Frequently Asked Questions

Here you will find a selection of questions that we often receive from people who are just starting out with their yoga practice.

1. What do I need to bring to a yoga class?

Bring a yoga mat (please do ask me for recommendations of where to buy a mat). If you have, also bring a yoga brick/block & belt. Bring a bottle of water to stay hydrated. Also, you should bring a warm jumper and/or blanket & cushion so you can snuggle up for the relaxation and keep warm for meditation. You can also use the blanket to cushion your knees for kneeling postures or cushion your tummy, chest or back for lying down postures.

2. I am a bit nervous about attending classes...

Attending your first yoga class can be a bit daunting and it can also affect whether you continue on the yogic path or not. I am very proud that all my classes are really friendly and relaxed. I encourage people to talk to each other and make friends. In fact some evenings the chatter is so buoyant I struggle to start the actual yoga. I use myself as an example all the time and tell stories of all the times I have fallen over in Rotated Triangle (and if you are lucky I may even lose my balance in class). I often talk with loving kindness about my beautiful Buddha belly and lovely curves that often get in the way of many a yoga pose but that does not mean that we should not keep ourselves fit and happy. We also host our Satsangs where people can meet outside of yoga class and get to know each other better. If you still have concerns get in touch with me and we will sort something out.

3. Do you teach beginner classes?

No. The way I teach is to break up the postures into stages and I always try to offer options and alternatives. In my classes you will find people who have been practicing yoga for many years alongside those who are just beginning. From experience I have learnt that even the most experienced yoga practitioner benefits from the basics and learns to better position and align themselves. Equally, those who are at the beginning of their yoga journey can often do asanas and sequences that would be considered more advanced in other classes. As long as we are responsible for our own practice and work within the boundaries of our unique bodies there is no reason to limit a person's practice.

4. I am not very flexible, can I do yoga?

This is a very common question. Quite simply, yes, you can do yoga. When I teach I give a number of different options so that the student can choose the best one for their body’s needs. It is also worth mentioning that yoga is not just about flexibility, it is also about building strength in the physical body. Indeed, yoga is about far more than just the physical body... But you need to experience it to find out the true meaning of what yoga is.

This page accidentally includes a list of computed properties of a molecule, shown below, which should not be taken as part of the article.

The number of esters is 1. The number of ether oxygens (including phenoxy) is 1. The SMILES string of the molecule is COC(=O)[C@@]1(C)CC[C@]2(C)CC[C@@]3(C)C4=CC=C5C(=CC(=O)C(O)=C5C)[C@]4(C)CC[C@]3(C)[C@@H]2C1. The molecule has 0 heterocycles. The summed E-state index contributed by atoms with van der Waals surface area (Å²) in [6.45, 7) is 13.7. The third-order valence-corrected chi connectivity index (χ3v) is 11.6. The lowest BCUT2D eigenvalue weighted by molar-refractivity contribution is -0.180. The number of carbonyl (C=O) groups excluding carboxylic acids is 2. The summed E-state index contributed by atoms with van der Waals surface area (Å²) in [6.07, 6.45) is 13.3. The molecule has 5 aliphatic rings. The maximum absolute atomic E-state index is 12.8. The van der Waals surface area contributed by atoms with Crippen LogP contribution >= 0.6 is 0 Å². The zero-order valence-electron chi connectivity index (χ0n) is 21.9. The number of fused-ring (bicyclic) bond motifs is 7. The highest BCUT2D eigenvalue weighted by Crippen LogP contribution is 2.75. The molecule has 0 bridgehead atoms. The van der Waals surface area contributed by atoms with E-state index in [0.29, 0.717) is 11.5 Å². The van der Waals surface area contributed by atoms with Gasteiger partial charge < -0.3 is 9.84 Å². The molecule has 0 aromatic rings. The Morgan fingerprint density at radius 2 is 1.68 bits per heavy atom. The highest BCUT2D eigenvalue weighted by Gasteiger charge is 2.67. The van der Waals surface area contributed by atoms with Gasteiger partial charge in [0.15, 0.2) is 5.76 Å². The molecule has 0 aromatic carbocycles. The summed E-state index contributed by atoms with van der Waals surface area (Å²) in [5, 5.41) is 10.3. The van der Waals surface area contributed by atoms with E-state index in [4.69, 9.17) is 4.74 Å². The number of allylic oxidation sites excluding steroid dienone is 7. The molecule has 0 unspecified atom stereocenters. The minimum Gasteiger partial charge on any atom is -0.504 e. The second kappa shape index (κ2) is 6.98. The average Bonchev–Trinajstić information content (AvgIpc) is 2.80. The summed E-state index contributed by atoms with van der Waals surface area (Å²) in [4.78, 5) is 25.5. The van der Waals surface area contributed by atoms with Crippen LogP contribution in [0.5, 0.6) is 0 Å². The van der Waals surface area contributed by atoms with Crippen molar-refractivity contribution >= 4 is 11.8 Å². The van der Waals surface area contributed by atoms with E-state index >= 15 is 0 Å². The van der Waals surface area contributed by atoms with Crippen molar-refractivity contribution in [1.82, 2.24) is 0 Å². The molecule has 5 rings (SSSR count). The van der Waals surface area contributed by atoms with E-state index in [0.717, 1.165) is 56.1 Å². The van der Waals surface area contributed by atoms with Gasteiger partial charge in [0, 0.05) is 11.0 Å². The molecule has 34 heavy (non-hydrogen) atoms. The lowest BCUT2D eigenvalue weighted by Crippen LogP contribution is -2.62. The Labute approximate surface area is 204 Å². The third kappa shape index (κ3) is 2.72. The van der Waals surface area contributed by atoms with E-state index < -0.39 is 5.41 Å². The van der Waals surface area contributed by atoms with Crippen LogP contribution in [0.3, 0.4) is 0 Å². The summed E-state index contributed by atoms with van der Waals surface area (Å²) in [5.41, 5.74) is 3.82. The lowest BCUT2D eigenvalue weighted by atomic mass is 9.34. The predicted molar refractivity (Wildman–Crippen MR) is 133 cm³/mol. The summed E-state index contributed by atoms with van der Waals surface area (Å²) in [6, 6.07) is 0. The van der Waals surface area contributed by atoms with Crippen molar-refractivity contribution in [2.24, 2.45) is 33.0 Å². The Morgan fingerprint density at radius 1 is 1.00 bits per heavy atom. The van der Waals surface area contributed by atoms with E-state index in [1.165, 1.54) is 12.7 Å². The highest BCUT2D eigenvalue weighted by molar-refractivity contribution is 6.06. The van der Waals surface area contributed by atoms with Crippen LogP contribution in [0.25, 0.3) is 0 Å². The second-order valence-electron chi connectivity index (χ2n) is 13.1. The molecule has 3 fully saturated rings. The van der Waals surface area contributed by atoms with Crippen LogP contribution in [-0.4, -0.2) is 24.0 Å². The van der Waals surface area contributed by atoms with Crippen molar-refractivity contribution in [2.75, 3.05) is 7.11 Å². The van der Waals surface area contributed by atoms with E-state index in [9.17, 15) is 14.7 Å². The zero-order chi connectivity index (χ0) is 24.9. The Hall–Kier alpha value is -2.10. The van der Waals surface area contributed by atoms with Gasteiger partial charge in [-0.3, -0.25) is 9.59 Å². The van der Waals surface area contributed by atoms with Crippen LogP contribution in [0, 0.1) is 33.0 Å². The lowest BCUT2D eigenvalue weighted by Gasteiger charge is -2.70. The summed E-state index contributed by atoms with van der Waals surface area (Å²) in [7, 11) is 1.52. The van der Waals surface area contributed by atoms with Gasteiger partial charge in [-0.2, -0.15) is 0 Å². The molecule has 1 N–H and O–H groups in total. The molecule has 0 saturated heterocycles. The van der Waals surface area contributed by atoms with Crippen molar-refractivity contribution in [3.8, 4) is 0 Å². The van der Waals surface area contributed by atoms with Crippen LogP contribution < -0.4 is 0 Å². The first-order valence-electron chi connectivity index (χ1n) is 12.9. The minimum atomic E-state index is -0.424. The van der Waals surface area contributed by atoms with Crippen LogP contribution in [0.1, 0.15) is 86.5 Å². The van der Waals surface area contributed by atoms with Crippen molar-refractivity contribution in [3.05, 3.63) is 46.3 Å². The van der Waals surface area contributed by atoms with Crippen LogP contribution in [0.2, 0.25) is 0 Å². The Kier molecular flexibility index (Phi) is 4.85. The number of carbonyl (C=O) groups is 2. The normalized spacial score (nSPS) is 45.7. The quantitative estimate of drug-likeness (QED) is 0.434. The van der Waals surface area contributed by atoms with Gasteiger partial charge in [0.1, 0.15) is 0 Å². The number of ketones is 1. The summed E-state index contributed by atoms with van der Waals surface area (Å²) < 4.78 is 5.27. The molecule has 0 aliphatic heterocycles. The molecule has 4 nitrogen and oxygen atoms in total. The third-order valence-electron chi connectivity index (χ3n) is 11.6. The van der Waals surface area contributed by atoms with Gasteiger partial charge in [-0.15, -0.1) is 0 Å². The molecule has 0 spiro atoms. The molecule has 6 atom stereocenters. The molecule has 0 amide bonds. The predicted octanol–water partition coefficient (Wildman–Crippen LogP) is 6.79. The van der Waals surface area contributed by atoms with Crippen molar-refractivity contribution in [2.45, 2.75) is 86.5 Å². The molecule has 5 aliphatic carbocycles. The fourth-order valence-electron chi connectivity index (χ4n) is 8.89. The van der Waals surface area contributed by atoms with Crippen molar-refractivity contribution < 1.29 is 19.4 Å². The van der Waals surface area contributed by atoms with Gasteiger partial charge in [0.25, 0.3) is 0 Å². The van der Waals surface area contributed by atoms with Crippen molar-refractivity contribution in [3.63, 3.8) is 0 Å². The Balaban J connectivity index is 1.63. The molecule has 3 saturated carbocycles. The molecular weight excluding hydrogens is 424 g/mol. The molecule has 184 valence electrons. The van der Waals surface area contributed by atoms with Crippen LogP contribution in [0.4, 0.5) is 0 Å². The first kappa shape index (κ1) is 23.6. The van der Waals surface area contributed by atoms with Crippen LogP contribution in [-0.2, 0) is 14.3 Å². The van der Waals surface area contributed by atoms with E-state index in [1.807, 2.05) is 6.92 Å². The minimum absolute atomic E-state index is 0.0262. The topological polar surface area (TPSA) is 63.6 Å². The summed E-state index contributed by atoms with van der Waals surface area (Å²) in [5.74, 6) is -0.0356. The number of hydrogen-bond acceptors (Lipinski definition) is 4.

5. Can I do yoga if I am pregnant?

Yes, you can do yoga when pregnant but please contact Jo to discuss further as there are some postures that should be avoided and it may be that a specialised pregnancy yoga class or a one to one would be more appropriate at certain stages of your pregnancy.

6. Can I do yoga if I am ill or have an injury?

Yes, you can do yoga if you are ill or have an injury but please do discuss with me beforehand as some postures may need to be adapted, or it may be the case that a one to one would be more appropriate for you.

7. Will I be the only man in the class?

Although you may well be in the minority it is highly unlikely that you will be the only man in a class. Depending on the day there are usually between two to eight men attending. It is a bit ironic really as for much of its history yoga was practiced mainly by men and continues to have a huge male following. If this is a concern of yours please get in touch with me and I will put you in the class with the largest amount of men attending.

8. I am overweight, can I do yoga?

I receive many emails from people with concerns about their weight who are worried about joining a class. Yoga has now become mainstream and everyone doing it often appears to be beautiful, have the perfect body, the perfect smile etc. This is not the reality of life and I like to take pride in the diversity of students that come to my classes. We all come in different shapes and sizes and we all have different challenges and limitations. For every challenge or limitation we face in a yoga pose or sequence I have developed a way around it and if I have not developed it yet I will do so once the challenge arises. Having said that, if you still have concerns about this and would like to build your confidence before attending a class I recommend having a few one to ones with me. Quite a few people choose this option to build up their confidence and get to know their yoga practice a bit more before joining a regular class.